As I mentioned before, I think, in a blog about the International Music Score Project, that service of uploaded public domain music has been quite valuable in getting ready for concert reviews.
Most of the time I know the pieces I’m going to be hearing, but I always learn something by studying them. So yesterday afternoon, I downloaded Pergolesi’s Stabat Mater to get a closer look at it before a concert I’m going to next week.
My usual practice is to bang through the score on the piano as best I can, as well as study it with a recording or just in silence. And today, as I was going through the piece on my trusty beat-up old George Steck, I could only think of one thing: Mozart.
Now one of the things that doesn’t get talked about enough is the influences older composers had on those who followed after them. It’s never really a question (unless it’s Handel) of people actually lifting something; it’s just interesting to find the antecedents to a composer’s style and seek it out, especially when it’s someone little known, or known for the wrong things.
This Stabat Mater was written in 1736 by Giovanna Battista Pergolesi, who also would die that year of tuberculosis at the age of only 26. After his death, many compositions were attributed to him that later scholarship has been able to assign to others.
But not this piece, which was so popular after its composer’s death, and which ultimately became the single most frequently reprinted composition of any kind in the 18th century. One obvious reason must be is that it calls for relatively small forces and it’s not that long, so if you’re the music director of an out-of-the-way church it might have been just the ticket when you needed something special for Holy Week.
Aside from Pergolesi’s annoying formula habits of doing the surprise false-cadence thing (going to VI when you expect i) in his introductions and endings, and of always leading in with a incomplete broken chord before the singers come in, this is indeed a little masterpiece, bold in its semi-operatic arias (Quae moerebat et dolebat) and harmonic richness (Fac ut portem Christi mortem), and a beautiful reading of the dark but passionate poem that serves as its text.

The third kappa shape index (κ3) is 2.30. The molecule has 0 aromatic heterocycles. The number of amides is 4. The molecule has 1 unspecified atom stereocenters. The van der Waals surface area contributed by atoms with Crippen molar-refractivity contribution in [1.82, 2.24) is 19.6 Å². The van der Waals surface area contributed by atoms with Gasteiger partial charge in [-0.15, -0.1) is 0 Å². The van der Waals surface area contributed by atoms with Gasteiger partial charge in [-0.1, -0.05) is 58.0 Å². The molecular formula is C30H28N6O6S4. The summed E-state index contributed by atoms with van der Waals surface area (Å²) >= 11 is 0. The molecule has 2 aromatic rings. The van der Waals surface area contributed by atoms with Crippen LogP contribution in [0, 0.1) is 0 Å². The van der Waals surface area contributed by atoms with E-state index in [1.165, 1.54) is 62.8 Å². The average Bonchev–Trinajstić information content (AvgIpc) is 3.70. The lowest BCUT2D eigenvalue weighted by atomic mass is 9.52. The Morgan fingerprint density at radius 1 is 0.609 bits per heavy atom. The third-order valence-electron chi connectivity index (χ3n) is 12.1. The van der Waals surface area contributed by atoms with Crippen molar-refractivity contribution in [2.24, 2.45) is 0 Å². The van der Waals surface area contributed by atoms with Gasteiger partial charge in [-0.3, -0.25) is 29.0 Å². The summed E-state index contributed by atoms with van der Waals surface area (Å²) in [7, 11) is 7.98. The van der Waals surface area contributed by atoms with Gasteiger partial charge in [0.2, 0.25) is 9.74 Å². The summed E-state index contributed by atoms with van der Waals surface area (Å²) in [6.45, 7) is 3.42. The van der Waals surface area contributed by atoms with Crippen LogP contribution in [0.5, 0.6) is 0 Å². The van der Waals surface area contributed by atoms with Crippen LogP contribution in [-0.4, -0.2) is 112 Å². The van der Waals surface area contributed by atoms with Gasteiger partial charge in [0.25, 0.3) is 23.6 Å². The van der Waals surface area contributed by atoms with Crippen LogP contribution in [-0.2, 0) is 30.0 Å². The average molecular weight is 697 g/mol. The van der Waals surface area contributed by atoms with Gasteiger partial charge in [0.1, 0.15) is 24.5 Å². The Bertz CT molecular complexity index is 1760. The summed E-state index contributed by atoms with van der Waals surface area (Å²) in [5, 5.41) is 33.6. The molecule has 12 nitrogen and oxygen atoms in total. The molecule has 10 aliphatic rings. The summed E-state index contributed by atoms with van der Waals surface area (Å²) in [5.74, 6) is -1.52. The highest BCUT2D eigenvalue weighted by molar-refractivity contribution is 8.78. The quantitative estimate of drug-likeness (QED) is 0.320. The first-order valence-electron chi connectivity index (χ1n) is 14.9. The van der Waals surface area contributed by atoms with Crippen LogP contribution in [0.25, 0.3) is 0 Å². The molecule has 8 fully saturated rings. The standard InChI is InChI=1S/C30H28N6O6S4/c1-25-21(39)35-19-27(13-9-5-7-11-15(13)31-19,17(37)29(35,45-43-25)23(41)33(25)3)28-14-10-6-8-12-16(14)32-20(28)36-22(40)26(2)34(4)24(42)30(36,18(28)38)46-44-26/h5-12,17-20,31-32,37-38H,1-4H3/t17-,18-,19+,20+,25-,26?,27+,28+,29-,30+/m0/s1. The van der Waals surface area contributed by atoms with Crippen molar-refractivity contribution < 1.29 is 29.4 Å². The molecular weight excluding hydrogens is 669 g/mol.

One other thing it seems to have, and this is before Michael Haydn (the first movement of whose Requiem had to be the model for Mozart) and Florian Gassmann, to cite another composer scholars have pointed to as progenitors of Mozart: A moody kind of sacred style, one in which there’s a kind of harmonic flavor that’s sad but not depressing, mournful but not hopeless. You can hear it in the O quam tristis et afflictis, and this very same kind of writing seems to have been absorbed into Mozart’s bones, because that very quality of sound is all over a work such as the Mass in C minor.
Other little things here strike me as Mozartean, too, such as the dramatic chord sequences after the back-and-forth 16ths in the Sancta mater, and even the idea of the Quae moereabat, the choice to go bouncy and cheerfully virile there seems very like the kind of off-the-wall thing our man from Salzburg would do.
I know a lot of the things in this piece and Mozart’s were common possessions of all composers, but as I played the Pergolesi it just seemed to me logical that a piece this well-known in Mozart’s lifetime would become part of his compositional DNA. It’s probably time for me to do some more research on the other composers that came before Mozart and see where I might be wrong about Pergolesi.
And yet I can’t help but think that somewhere in the matrix of music that underlay not just the sacred music but all of Mozart’s music was this lovely church work written by another man who died far too young but left a little something for us to remember him by.
Here’s the first of several parts of the Stabat Mater from a YouTube upload, apparently the 1983 performance by Rene Jacobs and Concerto Vocale: